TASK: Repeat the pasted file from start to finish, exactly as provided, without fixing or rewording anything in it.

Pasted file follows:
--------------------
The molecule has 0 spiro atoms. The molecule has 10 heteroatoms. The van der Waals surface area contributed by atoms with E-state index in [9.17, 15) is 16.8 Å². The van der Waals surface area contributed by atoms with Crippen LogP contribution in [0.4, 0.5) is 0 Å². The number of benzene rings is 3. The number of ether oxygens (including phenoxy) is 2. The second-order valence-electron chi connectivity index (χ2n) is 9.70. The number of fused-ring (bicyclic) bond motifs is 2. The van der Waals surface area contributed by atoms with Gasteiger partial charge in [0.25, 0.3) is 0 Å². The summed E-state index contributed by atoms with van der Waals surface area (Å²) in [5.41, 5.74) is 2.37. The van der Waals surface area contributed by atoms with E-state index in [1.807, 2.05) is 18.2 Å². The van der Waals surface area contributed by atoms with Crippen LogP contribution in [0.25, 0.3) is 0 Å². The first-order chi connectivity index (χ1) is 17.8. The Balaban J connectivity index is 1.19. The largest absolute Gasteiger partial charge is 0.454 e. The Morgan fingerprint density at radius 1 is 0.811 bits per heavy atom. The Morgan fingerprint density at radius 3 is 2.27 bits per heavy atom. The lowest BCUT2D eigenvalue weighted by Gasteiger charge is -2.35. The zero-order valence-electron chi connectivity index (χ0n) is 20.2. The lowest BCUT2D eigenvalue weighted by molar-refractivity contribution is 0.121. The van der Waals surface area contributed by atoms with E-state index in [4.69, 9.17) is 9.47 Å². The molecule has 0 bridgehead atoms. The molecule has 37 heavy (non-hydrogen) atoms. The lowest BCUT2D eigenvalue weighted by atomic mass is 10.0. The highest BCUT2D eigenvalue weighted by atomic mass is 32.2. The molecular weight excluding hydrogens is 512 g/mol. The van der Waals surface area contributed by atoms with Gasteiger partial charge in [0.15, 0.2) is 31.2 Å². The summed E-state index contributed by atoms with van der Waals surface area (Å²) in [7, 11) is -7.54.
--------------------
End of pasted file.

The molecule has 0 spiro atoms. The molecule has 10 heteroatoms. The van der Waals surface area contributed by atoms with E-state index in [9.17, 15) is 16.8 Å². The van der Waals surface area contributed by atoms with Crippen LogP contribution in [0.4, 0.5) is 0 Å². The number of benzene rings is 3. The number of ether oxygens (including phenoxy) is 2. The second-order valence-electron chi connectivity index (χ2n) is 9.70. The number of fused-ring (bicyclic) bond motifs is 2. The van der Waals surface area contributed by atoms with Gasteiger partial charge in [0.25, 0.3) is 0 Å². The summed E-state index contributed by atoms with van der Waals surface area (Å²) in [5.41, 5.74) is 2.37. The van der Waals surface area contributed by atoms with E-state index in [1.807, 2.05) is 18.2 Å². The van der Waals surface area contributed by atoms with Crippen LogP contribution in [0.25, 0.3) is 0 Å². The first-order chi connectivity index (χ1) is 17.8. The Balaban J connectivity index is 1.19. The largest absolute Gasteiger partial charge is 0.454 e. The Morgan fingerprint density at radius 1 is 0.811 bits per heavy atom. The Morgan fingerprint density at radius 3 is 2.27 bits per heavy atom. The lowest BCUT2D eigenvalue weighted by Gasteiger charge is -2.35. The zero-order valence-electron chi connectivity index (χ0n) is 20.2. The lowest BCUT2D eigenvalue weighted by molar-refractivity contribution is 0.121. The van der Waals surface area contributed by atoms with E-state index in [4.69, 9.17) is 9.47 Å². The molecule has 0 bridgehead atoms. The molecule has 37 heavy (non-hydrogen) atoms. The lowest BCUT2D eigenvalue weighted by atomic mass is 10.0. The highest BCUT2D eigenvalue weighted by atomic mass is 32.2. The molecular weight excluding hydrogens is 512 g/mol. The van der Waals surface area contributed by atoms with Gasteiger partial charge in [0.15, 0.2) is 31.2 Å². The summed E-state index contributed by atoms with van der Waals surface area (Å²) in [7, 11) is -7.54.